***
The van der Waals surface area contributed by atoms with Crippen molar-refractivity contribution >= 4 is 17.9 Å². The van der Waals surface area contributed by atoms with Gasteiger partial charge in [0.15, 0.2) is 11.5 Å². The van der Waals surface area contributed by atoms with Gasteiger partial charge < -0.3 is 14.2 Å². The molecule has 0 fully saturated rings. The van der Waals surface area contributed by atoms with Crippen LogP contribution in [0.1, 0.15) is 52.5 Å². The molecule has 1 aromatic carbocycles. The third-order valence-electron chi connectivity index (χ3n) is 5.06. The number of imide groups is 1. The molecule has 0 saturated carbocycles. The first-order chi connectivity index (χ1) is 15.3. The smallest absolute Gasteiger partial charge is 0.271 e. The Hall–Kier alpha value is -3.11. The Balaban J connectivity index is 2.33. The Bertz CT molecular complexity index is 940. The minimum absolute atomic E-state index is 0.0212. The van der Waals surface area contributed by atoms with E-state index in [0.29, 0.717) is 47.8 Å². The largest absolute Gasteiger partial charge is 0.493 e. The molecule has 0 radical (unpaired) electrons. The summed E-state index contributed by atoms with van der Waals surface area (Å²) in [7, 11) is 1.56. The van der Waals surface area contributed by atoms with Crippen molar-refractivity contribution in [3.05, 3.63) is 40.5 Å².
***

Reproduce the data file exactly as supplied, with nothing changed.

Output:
The van der Waals surface area contributed by atoms with Crippen molar-refractivity contribution >= 4 is 17.9 Å². The van der Waals surface area contributed by atoms with Gasteiger partial charge in [0.15, 0.2) is 11.5 Å². The van der Waals surface area contributed by atoms with Gasteiger partial charge < -0.3 is 14.2 Å². The molecule has 0 fully saturated rings. The van der Waals surface area contributed by atoms with Crippen LogP contribution in [0.1, 0.15) is 52.5 Å². The molecule has 1 aromatic carbocycles. The third-order valence-electron chi connectivity index (χ3n) is 5.06. The number of imide groups is 1. The molecule has 0 saturated carbocycles. The first-order chi connectivity index (χ1) is 15.3. The smallest absolute Gasteiger partial charge is 0.271 e. The Hall–Kier alpha value is -3.11. The Balaban J connectivity index is 2.33. The Bertz CT molecular complexity index is 940. The minimum absolute atomic E-state index is 0.0212. The van der Waals surface area contributed by atoms with E-state index in [0.29, 0.717) is 47.8 Å². The largest absolute Gasteiger partial charge is 0.493 e. The molecule has 0 radical (unpaired) electrons. The summed E-state index contributed by atoms with van der Waals surface area (Å²) in [7, 11) is 1.56. The van der Waals surface area contributed by atoms with Crippen molar-refractivity contribution in [3.05, 3.63) is 40.5 Å².